A New Model to End the Misery of Pharmacies
WHY YOU SHOULD CARE
Because dying from medicine you didn't take makes no sense at all.
By Eugene S. Robinson
- Alto Pharmacy, which automates the hell that is getting a prescription filled, is now valued at more than $1 billion.
- Co-founder and CEO Mattieu Gamache-Asselin, 30, is Métis, part of one of the three recognized Aboriginal peoples in Canada, and hails from a town of 4,000 outside of Ottawa.
“This no personal contact thing for 12 months?” Mattieu Gamache-Asselin, on a video call from Palo Alto, California, rolls his eyes upward and exhales. “I’ve had enough of that.”
It’s heartfelt, and pre-interview it has little to do with the origin story for Alto Pharmacy, the five-year-old company the 30-year-old Gamache-Asselin started with 31-year-old Jamie Karraker. Or does it? Born out of bullshit sessions that trended toward answering “You know what I hate?” with a very real desire to make life a little less miserable, you can’t get more personal than the medicine you put in your body. The result? A kind of Spotify of pharmacies: an all-digital free home delivery system for your meds.
So it was that Gamache-Asselin and Karraker did that whole money-with-their-mouth thing and set out to buy an actual pharmacy in order to learn the business and see if it really needed to be as bad as it was. Did we really have to suffer through wait times, prescription screwups, billing inaccuracies and just physically having to be there no matter how sick you were to get your medicine? Not to mention that the Annals of Internal Medicine estimates 125,000 deaths per year can be tied to not adhering to medication regimens — whether the prescription was never filled or it was taken improperly.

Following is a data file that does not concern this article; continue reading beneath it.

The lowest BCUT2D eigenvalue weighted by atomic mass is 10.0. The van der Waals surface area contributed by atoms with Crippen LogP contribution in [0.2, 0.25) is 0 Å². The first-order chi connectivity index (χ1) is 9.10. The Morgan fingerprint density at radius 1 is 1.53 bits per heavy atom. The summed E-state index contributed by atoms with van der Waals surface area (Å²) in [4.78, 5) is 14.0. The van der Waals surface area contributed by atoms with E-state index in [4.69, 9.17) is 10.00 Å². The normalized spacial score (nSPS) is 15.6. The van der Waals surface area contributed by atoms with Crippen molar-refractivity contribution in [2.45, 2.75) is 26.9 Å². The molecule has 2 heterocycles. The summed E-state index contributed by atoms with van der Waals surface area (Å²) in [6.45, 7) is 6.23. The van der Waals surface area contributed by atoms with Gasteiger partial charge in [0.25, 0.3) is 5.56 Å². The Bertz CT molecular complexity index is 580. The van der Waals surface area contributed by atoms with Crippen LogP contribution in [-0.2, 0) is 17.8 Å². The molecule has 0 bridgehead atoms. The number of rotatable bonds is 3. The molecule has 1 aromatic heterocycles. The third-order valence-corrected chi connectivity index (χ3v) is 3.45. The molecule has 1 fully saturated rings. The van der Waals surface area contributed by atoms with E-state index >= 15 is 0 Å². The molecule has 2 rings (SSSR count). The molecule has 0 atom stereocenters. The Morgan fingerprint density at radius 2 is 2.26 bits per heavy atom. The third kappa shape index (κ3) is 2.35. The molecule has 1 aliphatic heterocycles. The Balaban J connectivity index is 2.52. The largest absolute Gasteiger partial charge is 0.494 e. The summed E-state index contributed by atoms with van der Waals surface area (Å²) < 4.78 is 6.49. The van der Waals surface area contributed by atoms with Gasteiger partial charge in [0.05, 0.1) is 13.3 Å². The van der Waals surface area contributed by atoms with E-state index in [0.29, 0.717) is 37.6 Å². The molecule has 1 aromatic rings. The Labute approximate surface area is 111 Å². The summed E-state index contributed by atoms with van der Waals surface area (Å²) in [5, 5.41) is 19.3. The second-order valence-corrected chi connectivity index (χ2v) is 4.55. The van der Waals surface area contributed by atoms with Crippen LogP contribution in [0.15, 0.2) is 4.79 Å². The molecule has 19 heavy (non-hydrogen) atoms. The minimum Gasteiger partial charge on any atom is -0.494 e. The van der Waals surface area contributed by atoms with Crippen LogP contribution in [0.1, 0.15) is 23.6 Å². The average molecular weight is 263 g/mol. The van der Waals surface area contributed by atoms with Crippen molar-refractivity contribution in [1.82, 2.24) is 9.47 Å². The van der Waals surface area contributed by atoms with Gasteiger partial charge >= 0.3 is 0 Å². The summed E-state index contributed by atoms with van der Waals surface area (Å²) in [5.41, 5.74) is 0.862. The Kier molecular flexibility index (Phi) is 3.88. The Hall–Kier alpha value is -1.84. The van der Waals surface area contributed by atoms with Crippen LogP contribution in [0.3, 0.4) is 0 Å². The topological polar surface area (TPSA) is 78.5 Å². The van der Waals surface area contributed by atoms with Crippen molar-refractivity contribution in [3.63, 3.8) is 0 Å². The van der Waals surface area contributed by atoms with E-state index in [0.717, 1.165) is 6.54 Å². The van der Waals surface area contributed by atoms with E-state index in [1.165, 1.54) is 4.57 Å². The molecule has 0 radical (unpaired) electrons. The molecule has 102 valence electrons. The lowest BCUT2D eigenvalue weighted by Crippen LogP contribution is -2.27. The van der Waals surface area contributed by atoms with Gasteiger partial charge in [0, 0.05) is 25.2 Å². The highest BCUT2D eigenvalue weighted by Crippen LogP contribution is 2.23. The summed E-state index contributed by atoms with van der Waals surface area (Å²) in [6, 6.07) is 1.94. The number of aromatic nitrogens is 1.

We weren’t going to try to change the insurance companies.
Alto Pharmacy Co-founder and CEO Mattieu Gamache-Asselin
“So we just drove around the San Francisco Bay Area and walked into pharmacies to see if they’d sell us the business,” Gamache-Asselin says of his company’s unlikely creation story. “And finally someone said, ‘Umm … yes.'” So Gamache-Asselin and Karraker set about finding out what apparently every independent community pharmacy owner knows: It is hell out there, despite pharmacies in the United States being a $35 billion market.
“I was making $2 million a year,” says Southern Californian pharmacist Odette Leonelli, whose days of owning her own pharmacy ended ingloriously a few years ago. “And I drove a Toyota Prius. There was literally no profit for me.”
Using a prescription for insulin as an example, Leonelli lays out the problem. “It costs $375 a bottle,” she says. “The PBMs [pharmacy benefit managers] and insurance companies reimburse me $299. CVS has their own insurance company and Amazon has $26 billion and can’t be stopped. So I’m laughing at the idea of fixing the pharmacy world.” Leonelli, for her part, now makes her money working for a friend’s veterinary pharmacy because it’s a cash-based business.
“Well, we decided to do it because we wanted to make a real social impact,” Gamache-Asselin says. So they asked questions about cost, access and care, and wondered if they could remove the obstacles to both serving the customers well and running a profitable business. “But it became clear that it’s extremely difficult,” Gamache-Asselin sighs. “And is about much more than health care.”